Depending which side of the fence you sit on, The Violets are either the most exciting thing to happen to Southend since the pier burnt down in an angular, rhythmic post-punk kind of way, or mere wannabe intellectual scenesters peddling half-arsed tunes from the back pages of Siouxsie Sioux and Hazel O'Connor.
Being a spoilsport, I'm perched comfortably in the middle, splinter-free and undecided as to the whys, wherefores, and overall importance of a band who thus far, to be fair, have released four quite sublime seven-inches.
Sadly, a quartet of 45s doeth not necessarily constitute a great album, and although The Lost Pages tries to at least offer something different to the standard Angular Records splatter-punk fare, it's actually on these moments that the record lets itself down somewhat. Take the closing couplet of 'Parting Glances' and 'Nature Of Obsession' for example. On the former, the band do their utmost to drag out what would have been fine as a two-minute pop song into a five-minute, sleep-inducing dirge, while the latter is one reason why bands so obviously situated in art-punk territory should never, ever attempt a ballad.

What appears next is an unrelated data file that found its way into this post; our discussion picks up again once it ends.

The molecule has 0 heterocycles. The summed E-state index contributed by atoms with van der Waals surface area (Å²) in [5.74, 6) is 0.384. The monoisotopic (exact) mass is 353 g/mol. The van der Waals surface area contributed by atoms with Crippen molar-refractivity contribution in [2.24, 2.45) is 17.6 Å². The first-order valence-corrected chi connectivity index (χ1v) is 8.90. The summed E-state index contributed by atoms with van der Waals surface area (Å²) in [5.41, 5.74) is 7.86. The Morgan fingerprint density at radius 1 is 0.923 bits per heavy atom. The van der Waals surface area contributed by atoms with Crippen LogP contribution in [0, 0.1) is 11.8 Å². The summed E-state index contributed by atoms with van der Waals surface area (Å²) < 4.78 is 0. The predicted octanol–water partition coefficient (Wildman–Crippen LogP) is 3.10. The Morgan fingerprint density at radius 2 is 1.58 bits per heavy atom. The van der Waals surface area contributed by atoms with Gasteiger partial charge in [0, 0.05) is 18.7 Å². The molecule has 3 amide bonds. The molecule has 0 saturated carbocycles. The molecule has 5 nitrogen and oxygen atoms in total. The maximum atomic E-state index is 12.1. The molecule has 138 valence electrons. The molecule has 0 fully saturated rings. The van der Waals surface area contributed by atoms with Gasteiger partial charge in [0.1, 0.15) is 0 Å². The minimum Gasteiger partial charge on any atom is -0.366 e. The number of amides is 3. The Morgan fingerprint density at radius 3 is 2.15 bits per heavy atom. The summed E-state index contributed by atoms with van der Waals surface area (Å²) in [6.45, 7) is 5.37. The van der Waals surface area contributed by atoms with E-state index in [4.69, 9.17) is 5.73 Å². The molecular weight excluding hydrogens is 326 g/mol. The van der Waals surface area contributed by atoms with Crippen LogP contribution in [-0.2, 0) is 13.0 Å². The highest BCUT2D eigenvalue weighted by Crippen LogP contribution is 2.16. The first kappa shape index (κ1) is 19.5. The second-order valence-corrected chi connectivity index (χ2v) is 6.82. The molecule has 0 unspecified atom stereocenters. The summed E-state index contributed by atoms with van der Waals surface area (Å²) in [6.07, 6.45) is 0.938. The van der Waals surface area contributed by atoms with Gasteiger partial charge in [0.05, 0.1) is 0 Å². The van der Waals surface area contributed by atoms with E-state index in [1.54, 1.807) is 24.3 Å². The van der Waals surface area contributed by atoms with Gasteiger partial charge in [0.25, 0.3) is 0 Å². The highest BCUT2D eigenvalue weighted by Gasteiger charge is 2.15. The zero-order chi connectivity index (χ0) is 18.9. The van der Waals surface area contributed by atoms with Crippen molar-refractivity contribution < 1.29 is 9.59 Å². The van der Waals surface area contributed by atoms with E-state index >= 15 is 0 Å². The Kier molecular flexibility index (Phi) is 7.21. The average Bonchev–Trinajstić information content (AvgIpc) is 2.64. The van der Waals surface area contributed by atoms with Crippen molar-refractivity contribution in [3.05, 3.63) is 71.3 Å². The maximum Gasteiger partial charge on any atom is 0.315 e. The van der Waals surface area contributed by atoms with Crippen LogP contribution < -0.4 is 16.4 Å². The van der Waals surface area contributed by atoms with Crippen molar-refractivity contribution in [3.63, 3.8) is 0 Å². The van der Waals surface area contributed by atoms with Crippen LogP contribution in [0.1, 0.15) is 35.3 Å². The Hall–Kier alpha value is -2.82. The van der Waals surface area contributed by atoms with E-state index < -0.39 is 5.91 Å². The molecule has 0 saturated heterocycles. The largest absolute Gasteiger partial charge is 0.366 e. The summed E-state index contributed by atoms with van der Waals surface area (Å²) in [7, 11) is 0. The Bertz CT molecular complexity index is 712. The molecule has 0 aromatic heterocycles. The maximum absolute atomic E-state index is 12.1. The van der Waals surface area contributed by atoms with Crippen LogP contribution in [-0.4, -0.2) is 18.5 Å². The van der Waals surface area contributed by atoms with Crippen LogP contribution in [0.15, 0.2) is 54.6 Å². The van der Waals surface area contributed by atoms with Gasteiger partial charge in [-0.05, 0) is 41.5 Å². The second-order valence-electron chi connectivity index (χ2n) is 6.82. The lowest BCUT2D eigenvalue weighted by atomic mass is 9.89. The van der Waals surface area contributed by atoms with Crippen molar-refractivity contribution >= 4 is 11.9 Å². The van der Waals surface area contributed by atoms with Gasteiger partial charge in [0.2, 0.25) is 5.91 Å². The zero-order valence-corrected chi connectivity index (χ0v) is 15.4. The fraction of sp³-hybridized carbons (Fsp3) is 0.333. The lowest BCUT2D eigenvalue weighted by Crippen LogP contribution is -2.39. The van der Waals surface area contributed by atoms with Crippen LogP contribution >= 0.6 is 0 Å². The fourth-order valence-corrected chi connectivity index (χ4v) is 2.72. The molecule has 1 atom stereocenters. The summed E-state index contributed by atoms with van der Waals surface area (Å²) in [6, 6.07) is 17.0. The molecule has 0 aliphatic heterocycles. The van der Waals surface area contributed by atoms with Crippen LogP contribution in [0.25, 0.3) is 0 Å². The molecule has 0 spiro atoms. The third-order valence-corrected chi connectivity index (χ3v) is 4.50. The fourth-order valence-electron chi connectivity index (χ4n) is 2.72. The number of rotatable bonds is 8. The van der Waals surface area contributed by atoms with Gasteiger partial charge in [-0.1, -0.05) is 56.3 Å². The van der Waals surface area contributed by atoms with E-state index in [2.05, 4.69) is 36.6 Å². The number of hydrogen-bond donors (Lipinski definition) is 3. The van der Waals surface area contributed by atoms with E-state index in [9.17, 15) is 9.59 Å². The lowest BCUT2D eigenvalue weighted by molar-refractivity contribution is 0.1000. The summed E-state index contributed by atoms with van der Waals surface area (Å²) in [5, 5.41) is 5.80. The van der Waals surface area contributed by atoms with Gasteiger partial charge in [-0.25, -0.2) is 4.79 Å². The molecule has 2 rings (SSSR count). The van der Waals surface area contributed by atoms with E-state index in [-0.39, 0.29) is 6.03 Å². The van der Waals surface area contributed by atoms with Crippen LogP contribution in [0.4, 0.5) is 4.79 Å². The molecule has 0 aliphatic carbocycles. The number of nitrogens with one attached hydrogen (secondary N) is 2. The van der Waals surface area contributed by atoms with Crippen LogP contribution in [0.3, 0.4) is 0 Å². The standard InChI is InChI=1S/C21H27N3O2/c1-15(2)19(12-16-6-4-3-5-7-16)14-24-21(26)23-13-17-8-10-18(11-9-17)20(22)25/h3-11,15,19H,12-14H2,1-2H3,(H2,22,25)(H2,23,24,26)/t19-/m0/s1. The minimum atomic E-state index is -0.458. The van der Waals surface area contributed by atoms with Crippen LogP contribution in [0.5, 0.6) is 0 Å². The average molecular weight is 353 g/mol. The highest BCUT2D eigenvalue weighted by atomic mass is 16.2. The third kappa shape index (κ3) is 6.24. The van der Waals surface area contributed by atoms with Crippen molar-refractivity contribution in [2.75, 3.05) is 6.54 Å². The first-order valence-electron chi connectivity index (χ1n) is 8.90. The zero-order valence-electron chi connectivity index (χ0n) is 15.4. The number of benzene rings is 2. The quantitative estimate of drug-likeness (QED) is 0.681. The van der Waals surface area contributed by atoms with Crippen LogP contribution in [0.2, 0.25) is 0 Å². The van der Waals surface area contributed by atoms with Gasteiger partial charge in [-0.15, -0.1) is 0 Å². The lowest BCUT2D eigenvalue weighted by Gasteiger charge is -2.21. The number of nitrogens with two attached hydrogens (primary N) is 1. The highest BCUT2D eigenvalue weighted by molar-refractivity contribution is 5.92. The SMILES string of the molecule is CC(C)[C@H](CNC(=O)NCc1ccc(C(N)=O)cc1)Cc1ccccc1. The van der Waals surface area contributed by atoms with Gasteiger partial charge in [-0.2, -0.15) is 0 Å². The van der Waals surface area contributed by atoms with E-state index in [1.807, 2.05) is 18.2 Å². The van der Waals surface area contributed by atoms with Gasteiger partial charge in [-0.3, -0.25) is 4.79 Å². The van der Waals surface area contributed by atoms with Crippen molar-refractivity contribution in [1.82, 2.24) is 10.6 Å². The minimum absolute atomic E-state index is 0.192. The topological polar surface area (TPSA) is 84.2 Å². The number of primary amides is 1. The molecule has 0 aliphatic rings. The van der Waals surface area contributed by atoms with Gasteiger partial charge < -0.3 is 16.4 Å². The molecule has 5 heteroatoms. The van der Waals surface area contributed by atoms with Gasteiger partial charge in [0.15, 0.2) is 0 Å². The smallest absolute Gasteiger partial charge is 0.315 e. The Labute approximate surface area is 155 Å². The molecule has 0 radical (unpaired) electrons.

Negatives out of the way, there are also moments where The Lost Pages stands out quite admirably. Former singles 'Foreo' and 'Hush Away' resonate with an eerie death disco precision, while 'Co-Plax' and the opening thrash of 'Shade To Be' both illustrate - and suitably translate - The Violets' raucous live energy in quite a pulsating fashion.
Overall though, The Lost Pages is just that bit lacking in substance, and it's highly unlikely you'd want to come back to it next month, let alone in a year's time. Instead, just dig out those singles and hope they can re-produce the formula they know and do best in the not too distant future.
5Dom Gourlay's Score